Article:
Hrmm, this is a ~2 square foot Savonius type VAWT with max rating of 12-16v and 4A suggesting ~48W, theoretically @ around 10m/s. If this is the case then the overall CP has to be at least 0.40, a figure I find difficult to believe. I would guess the actual CP is closer to 0.20 than 0.40, and that the 50W rating is simply the alternator max capacity. If we work with the idea that the CP is ~0.20 then the swept area leads us to an 8-10m/s wind delivering 12W-22W. @ ~$260.00 US, this brings us to $21.66/W to $11.81/W. In the more typical 5-7m/s winds we might hope to get 3W-8W. Of course if you are in a high wind area then 22W * 24 hours = 528Wh, it would take an 90W solar panel to produce the same 528Wh in 6 solar hours, so from this point-of-view it is a "bargain". Even at 8W * 24 hours, this is 192Wh, and a comparable PV panel would have to be at least 32W (again assuming 6 hours of insolation) to match it's output. I think a Lenz II design could improve on performance in the price category and be made to store in roughly the same space. If you take six Lenz II design "winglets"; removed from the turbine they would store nicely in a round tube. Snap two "winglets" together to make a single longer "winglet", and attach the "winglets" to the central hub with quick disconnects and you could easily assemble a VAWT with a swept area of 24 square feet (6 feet tall by 4 feet in diameter.) With an overall CP of 0.20, this should yield 32W @ 5m/s, 142W @ 8m/s and 270W @ 10m/s. In a medium volume production setting it is likely you could make money selling such a rig for $300-$500 US.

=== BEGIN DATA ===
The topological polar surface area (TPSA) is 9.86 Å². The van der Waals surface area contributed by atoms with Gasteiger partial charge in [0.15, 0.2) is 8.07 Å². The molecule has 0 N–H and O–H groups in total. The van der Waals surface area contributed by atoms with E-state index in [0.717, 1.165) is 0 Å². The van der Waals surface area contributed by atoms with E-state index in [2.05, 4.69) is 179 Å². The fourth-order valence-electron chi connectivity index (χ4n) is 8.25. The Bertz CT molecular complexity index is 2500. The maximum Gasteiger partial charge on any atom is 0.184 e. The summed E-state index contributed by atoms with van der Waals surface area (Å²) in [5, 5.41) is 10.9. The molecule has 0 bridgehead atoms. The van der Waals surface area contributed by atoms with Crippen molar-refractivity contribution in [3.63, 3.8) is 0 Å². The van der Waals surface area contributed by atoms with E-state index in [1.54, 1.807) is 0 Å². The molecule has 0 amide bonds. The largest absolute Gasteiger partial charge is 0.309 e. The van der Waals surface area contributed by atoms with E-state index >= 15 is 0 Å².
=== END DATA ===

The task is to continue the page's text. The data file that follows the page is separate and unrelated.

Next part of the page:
I will say it is good to see that someone is at least attempting to produce a commercially viable VAWT :-)